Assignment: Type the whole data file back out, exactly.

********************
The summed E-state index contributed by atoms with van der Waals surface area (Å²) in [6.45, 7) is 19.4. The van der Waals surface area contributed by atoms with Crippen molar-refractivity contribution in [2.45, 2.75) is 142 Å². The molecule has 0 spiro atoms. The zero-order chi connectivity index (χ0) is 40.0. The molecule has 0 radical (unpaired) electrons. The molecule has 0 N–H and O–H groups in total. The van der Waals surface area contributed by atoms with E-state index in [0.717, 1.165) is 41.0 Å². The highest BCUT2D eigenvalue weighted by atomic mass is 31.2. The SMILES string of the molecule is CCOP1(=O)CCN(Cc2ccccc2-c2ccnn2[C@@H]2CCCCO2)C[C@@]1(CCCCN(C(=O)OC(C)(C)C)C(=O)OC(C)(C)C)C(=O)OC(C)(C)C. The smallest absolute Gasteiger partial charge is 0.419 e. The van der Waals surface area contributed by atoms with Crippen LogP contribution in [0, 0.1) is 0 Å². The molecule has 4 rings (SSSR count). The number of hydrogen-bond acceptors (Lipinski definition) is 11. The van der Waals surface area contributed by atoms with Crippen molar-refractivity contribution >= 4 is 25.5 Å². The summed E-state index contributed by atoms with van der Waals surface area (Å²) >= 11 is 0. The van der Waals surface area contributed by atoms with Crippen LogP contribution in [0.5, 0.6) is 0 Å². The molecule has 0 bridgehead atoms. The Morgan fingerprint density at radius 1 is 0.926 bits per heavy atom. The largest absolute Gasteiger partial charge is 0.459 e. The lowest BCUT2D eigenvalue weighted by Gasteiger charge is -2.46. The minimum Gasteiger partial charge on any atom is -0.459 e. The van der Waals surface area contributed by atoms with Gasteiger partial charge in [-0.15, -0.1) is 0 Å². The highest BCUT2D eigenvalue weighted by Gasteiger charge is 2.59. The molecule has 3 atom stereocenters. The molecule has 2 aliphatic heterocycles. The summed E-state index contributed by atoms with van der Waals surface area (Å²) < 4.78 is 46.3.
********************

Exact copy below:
The summed E-state index contributed by atoms with van der Waals surface area (Å²) in [6.45, 7) is 19.4. The van der Waals surface area contributed by atoms with Crippen molar-refractivity contribution in [2.45, 2.75) is 142 Å². The molecule has 0 spiro atoms. The zero-order chi connectivity index (χ0) is 40.0. The molecule has 0 radical (unpaired) electrons. The molecule has 0 N–H and O–H groups in total. The van der Waals surface area contributed by atoms with E-state index in [0.717, 1.165) is 41.0 Å². The highest BCUT2D eigenvalue weighted by atomic mass is 31.2. The SMILES string of the molecule is CCOP1(=O)CCN(Cc2ccccc2-c2ccnn2[C@@H]2CCCCO2)C[C@@]1(CCCCN(C(=O)OC(C)(C)C)C(=O)OC(C)(C)C)C(=O)OC(C)(C)C. The smallest absolute Gasteiger partial charge is 0.419 e. The van der Waals surface area contributed by atoms with Crippen LogP contribution in [0, 0.1) is 0 Å². The molecule has 4 rings (SSSR count). The number of hydrogen-bond acceptors (Lipinski definition) is 11. The van der Waals surface area contributed by atoms with Crippen molar-refractivity contribution >= 4 is 25.5 Å². The summed E-state index contributed by atoms with van der Waals surface area (Å²) >= 11 is 0. The van der Waals surface area contributed by atoms with Crippen LogP contribution in [0.5, 0.6) is 0 Å². The molecule has 0 bridgehead atoms. The Morgan fingerprint density at radius 1 is 0.926 bits per heavy atom. The largest absolute Gasteiger partial charge is 0.459 e. The lowest BCUT2D eigenvalue weighted by Gasteiger charge is -2.46. The minimum Gasteiger partial charge on any atom is -0.459 e. The van der Waals surface area contributed by atoms with Gasteiger partial charge in [-0.15, -0.1) is 0 Å². The highest BCUT2D eigenvalue weighted by Gasteiger charge is 2.59. The molecule has 3 atom stereocenters. The molecule has 2 aliphatic heterocycles. The summed E-state index contributed by atoms with van der Waals surface area (Å²) < 4.78 is 46.3.